Hünig's team should have known of previous research on this region, says Camilo Colaco of ImmunoBiology, an immunological research company in Cambridge, UK. Similar work has been done on CD3 receptors, which are crucial for the TCR component of T-cell activation, he says. Researchers were hoping that a superagonist antibody directed at this receptor could boost general T-cell activity, helping transplant patients restore their immune systems after taking immunosuppressive drugs.
But in tests of the antibody in mice, researchers found that uncontrolled cytokine release was a problem — albeit not a large one because the mice were already immunodepleted (L. Chatenoud et al. Transplantation 49, 697–702; 1990). Tweaks to the antibody's tail to prevent crosslinking resulted in an antibody that did not have the same problem and could enter clinical trials (P. A. Carpenter et al. Biol. Blood Marrow Transplant. 11, 465–471; 2005); the drug has now been approved under the name visilizumab. But using unmodified superagonists in a healthy volunteer with an intact immune system is playing with fire, says Colaco: “It would go bananas.”
Another, more controversial, theory is that, in humans, CD28 receptors are found in the immune system beyond just T cells. Dorothy Lewis, an immunologist at Baylor College of Medicine in Houston, Texas, says that the receptor may be present on granulocytes, the most numerous white blood cells in the body, which have a range of cell-killing tricks. Alternatively, killer T cells might have been triggered to release a cell-destroying molecule called granzyme B. These processes could theoretically produce the effect seen in the TGN1412 trial, says Lewis. She also suggests that a cytokine storm might come on too slowly to account for the reaction seen in the trial volunteers, all of whom suffered severe effects within minutes and collapsed within 12 hours of being injected with TGN1412. “When you trigger T cells it takes a while to get up to speed,” she says. “But granulocytes are good to go.”
Hünig doesn't buy her theory, however. After the trial went wrong, he says he went over the literature to see if CD28 receptors might be more common than he had imagined. He says that only one group has ever claimed to have spotted them on granulocytes (K. Venuprasad et al. Eur. J. Immunol. 31, 1536–1543; 2001), and he is confident that the idea can be ruled out. Hünig remains convinced that overactivation of helper T cells was to blame: “It was not too fast to be cytokines.”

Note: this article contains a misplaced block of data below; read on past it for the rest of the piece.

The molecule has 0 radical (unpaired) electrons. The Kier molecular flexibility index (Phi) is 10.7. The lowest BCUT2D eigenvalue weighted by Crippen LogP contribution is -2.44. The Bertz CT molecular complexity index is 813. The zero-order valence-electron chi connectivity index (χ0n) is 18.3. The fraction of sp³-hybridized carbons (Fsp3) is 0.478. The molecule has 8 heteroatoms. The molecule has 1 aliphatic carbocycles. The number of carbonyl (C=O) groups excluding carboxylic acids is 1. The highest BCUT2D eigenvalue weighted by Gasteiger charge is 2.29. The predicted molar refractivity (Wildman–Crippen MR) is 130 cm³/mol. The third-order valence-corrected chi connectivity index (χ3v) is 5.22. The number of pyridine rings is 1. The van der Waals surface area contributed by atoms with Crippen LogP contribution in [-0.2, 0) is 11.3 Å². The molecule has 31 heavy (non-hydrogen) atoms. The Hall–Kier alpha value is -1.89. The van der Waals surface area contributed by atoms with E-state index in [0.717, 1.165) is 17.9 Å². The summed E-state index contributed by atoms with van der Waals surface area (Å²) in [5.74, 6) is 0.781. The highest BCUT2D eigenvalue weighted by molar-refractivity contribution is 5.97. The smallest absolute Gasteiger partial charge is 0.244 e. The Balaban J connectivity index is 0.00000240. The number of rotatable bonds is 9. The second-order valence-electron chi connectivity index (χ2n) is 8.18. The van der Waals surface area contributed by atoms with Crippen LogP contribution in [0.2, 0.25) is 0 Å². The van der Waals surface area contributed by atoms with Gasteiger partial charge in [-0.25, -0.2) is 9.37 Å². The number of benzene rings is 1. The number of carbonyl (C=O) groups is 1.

Proceed with caution
“My first reaction was ‘how did they get that through the regulatory body?’”
Some, such as Steve Anderton, an immunologist at the University of Edinburgh, UK, who is studying the use of antibodies to overcome cancers that evade the immune system, are concerned at the haste with which TGN1412 was tried out in humans — barely a year after the structure of the CD28 receptor was deduced (E. J. Evans et al. Nature Immunol. 6, 271–279; 2005). “It is flabbergasting that this approach was tried,” he says. “It takes away all the rules of the immune response.” Jim Riley of the University of Pennsylvania in Philadelphia, who works on the CD28 pathway, feels similarly. “My first reaction was ‘how did they get that through the regulatory body?’” he says.
A major question now is how the field can move forward. Instead of risking further work with superantibodies, some favour turning to other approaches. One option is to culture a patient's regulatory T cells in the lab, then inject them into the bloodstream. Another is to target processes such as the binding of antigen-presenting cells to T cells using blocking antibodies. This method allows autoimmune disease to be treated without activating regulatory T cells, and has already been tested on a mouse model of multiple sclerosis (H. D. Lum et al. Leukocyte Biol.; in the press).
But others feel that superantibody therapy does have a future. The CD3 superantibody visilizumab suggests that such drugs can be safe. And Anderton says that the CD25 receptor, which is expressed mainly by regulatory T cells, and by other T cells only once they are activated, may be a safer target than CD28.
TeGenero's future is unclear — it has a staff of just 15 people, and TGN1412 was its only product. The company seems hopeful that the technology can be tamed: “It is too early to give definitive answers on how superagonistic antibodies must be developed in the future,” TeGenero said in a statement to Nature. “Dangers can possibly be reduced by very careful assessment of pharmacological as well as safety characteristics.”
But the idea of using superantibodies to activate the CD28 receptor is almost certainly dead. “In its current form I wouldn't want to have anything to do with it,” says Riley.